Three years to the day since it closed for renovation, the Mingei International Museum is ready to show off the results of a stunning $55 million makeover. And not only does it realize the full potential of a museum devoted to craft and design, it’s created a space that planners call “the new living room of Balboa Park.”
The project got off to a relatively modest start five years ago, as a $5 million plan to replace obsolete lighting fixtures and wood floors in constant need of repair. “We had never had a humidity control on our A/C,” explains museum director and CEO Rob Sidner, “so our floors buckled almost every summer.”
But architect Jennifer Luce of Luce et Studio saw a bigger opportunity taking shape. They were already tearing out floors and ceilings, she reasoned. “Once you imperil these two things,” she told the Mingei’s board of trustees, “you’ve got to take out the walls too.” The board agreed, and museum patrons supported the idea with private donations to the tune of nearly $50 million.
So, mindful of the building’s historic charm, Luce has entirely reshaped its interior. She opened up existing archways to bring light into a wide public pavilion that now spans the entire ground floor, free for park visitors to meet, explore, relax, or find refreshment. The bell tower, previously empty, now connects the pavilion to the gallery above with a grand staircase showcasing one of the museum’s prize pieces: a nine-foot chandelier by renowned glass sculptor Dale Chihuly. A seldom-used loading bay on the building’s south side has been transformed into an indoor/outdoor theater, while the thicket of landscaping that used to hide it is now a dining courtyard.
In all, her design increased the museum’s footprint by 25 percent, adding 10,000 usable square feet, including 2,000 square feet of newly activated park space. The building’s last major renovation took place in the mid-1990s, just before the Mingei first moved into Balboa Park from its original UTC location. According to the San Diego History Center, it sought a faithful reconstruction of the original plaster-and-lath structure built for the 1915 Panama–California Exposition, but reinforced by steel beams and outfitted with modern plumbing and electrical systems.
The resulting property served many of the museum’s needs while preserving its Spanish Colonial Revival aesthetic—down to the row of cedar trees obscuring the only public entrance. “We were always hidden behind the arcade and all the landscaping outside,” reflects Sidner. “People didn’t know we were here.”
That physical obscurity didn’t do any favors in attracting park visitors who mistook the museum’s mission, or the meaning behind its name. Barely a hundred years ago, the term “mingei” was created by Japanese philosopher Sōetsu Yanagi to distinguish what he considered “art of the people.” As opposed to fine art, the concept is rooted in celebrating the artistry of everyday products such as pottery, textiles, and furniture.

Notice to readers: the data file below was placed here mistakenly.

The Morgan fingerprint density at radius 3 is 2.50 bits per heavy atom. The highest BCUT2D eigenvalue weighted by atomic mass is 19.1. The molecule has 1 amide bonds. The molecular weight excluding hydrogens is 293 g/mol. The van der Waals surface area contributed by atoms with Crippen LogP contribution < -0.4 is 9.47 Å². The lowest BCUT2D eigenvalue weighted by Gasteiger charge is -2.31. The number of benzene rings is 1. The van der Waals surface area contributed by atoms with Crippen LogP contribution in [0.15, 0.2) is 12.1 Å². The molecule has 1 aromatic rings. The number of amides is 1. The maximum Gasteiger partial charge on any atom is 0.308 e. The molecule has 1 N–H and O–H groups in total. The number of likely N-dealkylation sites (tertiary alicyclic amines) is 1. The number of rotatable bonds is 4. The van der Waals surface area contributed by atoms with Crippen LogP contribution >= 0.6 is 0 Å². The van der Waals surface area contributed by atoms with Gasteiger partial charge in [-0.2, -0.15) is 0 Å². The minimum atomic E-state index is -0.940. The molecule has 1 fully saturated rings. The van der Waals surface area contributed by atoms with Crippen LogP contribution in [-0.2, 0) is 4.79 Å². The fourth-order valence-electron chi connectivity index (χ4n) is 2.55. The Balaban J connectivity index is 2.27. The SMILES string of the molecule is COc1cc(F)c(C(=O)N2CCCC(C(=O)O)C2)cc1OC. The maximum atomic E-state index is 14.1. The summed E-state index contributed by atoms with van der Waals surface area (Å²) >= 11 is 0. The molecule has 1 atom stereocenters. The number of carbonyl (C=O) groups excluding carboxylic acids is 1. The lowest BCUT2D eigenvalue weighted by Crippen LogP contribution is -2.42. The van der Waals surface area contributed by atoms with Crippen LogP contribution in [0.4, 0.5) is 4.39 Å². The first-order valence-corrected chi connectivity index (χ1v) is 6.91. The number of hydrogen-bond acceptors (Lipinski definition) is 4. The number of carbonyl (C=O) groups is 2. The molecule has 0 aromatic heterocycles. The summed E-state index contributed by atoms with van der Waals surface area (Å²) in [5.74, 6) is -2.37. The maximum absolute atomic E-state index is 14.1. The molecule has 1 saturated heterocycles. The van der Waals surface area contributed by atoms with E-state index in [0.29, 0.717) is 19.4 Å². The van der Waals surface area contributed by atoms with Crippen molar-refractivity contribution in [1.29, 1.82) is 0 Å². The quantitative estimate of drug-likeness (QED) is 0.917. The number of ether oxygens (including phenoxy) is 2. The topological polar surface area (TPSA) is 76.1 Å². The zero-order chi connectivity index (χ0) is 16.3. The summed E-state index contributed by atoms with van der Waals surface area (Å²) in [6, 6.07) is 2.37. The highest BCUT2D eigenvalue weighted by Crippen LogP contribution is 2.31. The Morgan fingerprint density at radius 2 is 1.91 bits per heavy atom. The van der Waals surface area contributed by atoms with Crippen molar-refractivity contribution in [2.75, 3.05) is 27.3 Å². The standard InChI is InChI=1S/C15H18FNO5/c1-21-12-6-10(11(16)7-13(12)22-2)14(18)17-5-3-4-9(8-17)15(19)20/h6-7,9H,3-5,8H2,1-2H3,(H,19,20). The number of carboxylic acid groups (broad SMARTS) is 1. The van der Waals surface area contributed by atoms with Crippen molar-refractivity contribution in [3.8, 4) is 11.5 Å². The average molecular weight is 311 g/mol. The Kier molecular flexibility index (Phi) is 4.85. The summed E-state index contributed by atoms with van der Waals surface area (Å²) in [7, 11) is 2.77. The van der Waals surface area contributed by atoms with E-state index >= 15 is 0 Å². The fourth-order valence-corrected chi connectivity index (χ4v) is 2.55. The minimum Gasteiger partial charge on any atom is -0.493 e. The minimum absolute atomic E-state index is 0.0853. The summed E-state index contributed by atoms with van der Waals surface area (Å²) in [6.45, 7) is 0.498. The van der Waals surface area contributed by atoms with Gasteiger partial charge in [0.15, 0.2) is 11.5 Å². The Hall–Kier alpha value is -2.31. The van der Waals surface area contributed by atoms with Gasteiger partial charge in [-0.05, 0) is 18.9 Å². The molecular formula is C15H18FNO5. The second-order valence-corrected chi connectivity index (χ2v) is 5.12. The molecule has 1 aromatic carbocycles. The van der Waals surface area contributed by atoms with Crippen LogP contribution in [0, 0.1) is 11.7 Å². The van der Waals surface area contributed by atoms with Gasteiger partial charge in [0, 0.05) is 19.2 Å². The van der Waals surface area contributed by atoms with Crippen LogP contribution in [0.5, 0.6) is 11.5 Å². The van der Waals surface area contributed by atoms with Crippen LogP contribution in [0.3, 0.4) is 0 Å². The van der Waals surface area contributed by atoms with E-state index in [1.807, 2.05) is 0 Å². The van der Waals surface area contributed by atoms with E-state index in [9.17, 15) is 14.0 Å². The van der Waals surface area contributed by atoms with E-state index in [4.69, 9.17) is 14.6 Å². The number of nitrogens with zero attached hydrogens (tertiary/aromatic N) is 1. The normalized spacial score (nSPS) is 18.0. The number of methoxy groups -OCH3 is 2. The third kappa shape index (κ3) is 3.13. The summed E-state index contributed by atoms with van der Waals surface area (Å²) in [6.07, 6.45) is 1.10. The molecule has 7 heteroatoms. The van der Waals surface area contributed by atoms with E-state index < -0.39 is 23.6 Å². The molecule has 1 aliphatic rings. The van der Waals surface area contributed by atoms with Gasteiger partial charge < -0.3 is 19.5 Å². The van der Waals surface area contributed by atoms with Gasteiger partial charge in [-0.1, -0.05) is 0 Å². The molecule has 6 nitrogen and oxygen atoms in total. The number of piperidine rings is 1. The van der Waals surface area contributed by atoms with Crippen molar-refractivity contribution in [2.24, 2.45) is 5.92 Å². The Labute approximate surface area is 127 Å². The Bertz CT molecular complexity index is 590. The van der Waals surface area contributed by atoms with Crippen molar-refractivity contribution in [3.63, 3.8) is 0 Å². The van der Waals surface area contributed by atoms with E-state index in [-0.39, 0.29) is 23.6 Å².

“What we live with, what we surround ourselves with every day,” explains Sidner, “what we hold in our hand.” Since the museum’s founding by longtime SDSU ceramics professor Martha Longenecker in 1978, its collection of folk arts and design products has grown to 25,000 objects, representing 160 countries.
As the scale of the renovation grew, Sidner and Luce’s shared enthusiasm for materials and design steered the project into perfect alignment with the museum’s celebration of form and function. So, Luce commissioned artisans and craftspeople to create functional elements that double as exhibits. For example, to dampen sound in the vast new entry pavilion, Dutch textile artist Claudy Jongstra produced a wide, hand-felted mural using wood and dyes produced by hand on her farm.
Meanwhile, several fan-favorite art pieces will reclaim positions outside the museum. Niki de Saint Phalle’s beloved Nikigator (our July Object of Interest!) has returned to its post by the front entrance, while a second Saint Phalle sculpture, The Poet and His Muse, has been moved outside a new west-facing entrance that connects the pavilion directly to the park’s Alcazar Garden.
But the museum’s greatest connection to the park is the two new rooftop gardens, which have been reinforced to allow museum guests to take in views of the Plaza de Panama that haven’t been enjoyed for decades.
The Mingei International Museum reopens September 3 with four days of free admission. It will include the exhibition Humble Spirit, Priceless Art, the last curated by Sidner, who will retire next summer after 16 years as the museum’s director. He promises “things made of the most ephemeral materials possible: paper, clay, tin, and straw. Things like that.”